Chiefs to debate control of education at AFN meeting in Halifax

Ontario Regional Chief Stan Beardysaid he hopes these discussions will lead to a new agreement on how First Nations and government can work together.

Chiefs will meet again in December to elect new AFN Grand Chief

Nishnawbe Aski Nation Grand Chief Stan Beardy says First Nations people must have input on the design of a new education system. (Nishnawbe Aski Nation)

Education will be the key topic of discussion Thursday for chiefs at the annual general meeting of  the Assembly of First Nations in Halifax.

Ontario Regional Chief Stan Beardy said he hopes these discussions can lead to a new agreement on how First Nations and government can work together on the issue.

Beardy said the federal government's proposed First Nations Control of First Nations Education Act failed to actually give control to First Nations people.

He said the residential school experience, a system designed without input from aboriginal people or consideration of who they are, should serve as a cautionary example.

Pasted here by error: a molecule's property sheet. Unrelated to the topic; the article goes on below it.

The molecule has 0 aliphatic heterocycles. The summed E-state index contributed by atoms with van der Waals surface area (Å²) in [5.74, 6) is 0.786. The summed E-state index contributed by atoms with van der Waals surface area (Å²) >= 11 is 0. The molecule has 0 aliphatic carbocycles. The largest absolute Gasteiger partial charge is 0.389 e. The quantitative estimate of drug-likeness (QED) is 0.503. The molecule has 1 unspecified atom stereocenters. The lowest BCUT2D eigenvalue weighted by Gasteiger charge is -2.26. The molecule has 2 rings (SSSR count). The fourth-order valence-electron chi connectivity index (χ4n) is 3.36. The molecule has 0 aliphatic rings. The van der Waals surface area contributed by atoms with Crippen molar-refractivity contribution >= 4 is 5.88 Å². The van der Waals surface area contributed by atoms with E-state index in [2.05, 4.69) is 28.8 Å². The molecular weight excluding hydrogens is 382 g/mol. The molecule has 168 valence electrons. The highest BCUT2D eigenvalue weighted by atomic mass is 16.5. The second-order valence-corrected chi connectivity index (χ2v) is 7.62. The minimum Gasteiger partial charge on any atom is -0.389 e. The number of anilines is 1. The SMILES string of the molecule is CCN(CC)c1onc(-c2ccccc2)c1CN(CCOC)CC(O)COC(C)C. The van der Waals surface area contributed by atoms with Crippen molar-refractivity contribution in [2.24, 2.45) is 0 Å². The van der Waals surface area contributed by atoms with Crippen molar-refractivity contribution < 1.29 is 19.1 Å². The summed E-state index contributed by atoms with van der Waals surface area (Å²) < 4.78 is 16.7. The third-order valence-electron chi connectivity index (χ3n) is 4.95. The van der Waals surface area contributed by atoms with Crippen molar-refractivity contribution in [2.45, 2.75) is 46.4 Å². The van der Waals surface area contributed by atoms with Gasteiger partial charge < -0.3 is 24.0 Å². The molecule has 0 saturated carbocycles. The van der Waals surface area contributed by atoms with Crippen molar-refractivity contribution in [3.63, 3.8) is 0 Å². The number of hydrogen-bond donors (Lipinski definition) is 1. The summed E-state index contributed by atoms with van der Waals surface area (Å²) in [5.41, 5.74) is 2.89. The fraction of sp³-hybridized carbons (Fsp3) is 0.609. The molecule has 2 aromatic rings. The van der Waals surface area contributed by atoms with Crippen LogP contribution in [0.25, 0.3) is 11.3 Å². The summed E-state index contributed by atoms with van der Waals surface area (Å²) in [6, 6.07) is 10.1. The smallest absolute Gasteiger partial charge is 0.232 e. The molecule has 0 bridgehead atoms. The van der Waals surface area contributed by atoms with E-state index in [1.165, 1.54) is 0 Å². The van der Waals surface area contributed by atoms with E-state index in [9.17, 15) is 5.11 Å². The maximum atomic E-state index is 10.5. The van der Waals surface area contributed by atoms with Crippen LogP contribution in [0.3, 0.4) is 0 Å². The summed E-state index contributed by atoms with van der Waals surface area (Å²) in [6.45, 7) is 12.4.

"It didn't work last time and it will not work again," said Beardy.

The federal government put the education bill on hold in May after it was soundly rejected by First Nations.

Beardy said he hopes this week chiefs can reach an accord on how to work with the federal government to address its concerns, while also acknowledging the concerns of First Nations.

He said he wants to "make sure that this may be the best system in providing success for our children."

Leadership change offers hope of renewal

Dissension over the education act lead to the resignation of former AFN national chief Shawn Atleo earlier this spring, and increased calls to reform and restructure the assembly itself.
Nishnawbe Aski Nation Grand Chief Harvey Yesno says he hopes electing a new AFN leader can bring about change in the organization. (Jody Porter/CBC)

Nishnawbe Aski Nation Grand Chief Harvey Yesno was in Halifax for the decision to select a new leader in December.

He said he hopes the process will lead to some positive changes and "gives us a renewed energy and resolve to look at things that have been sitting dormant."

The new national chief will be chosen at meetings in Winnipeg.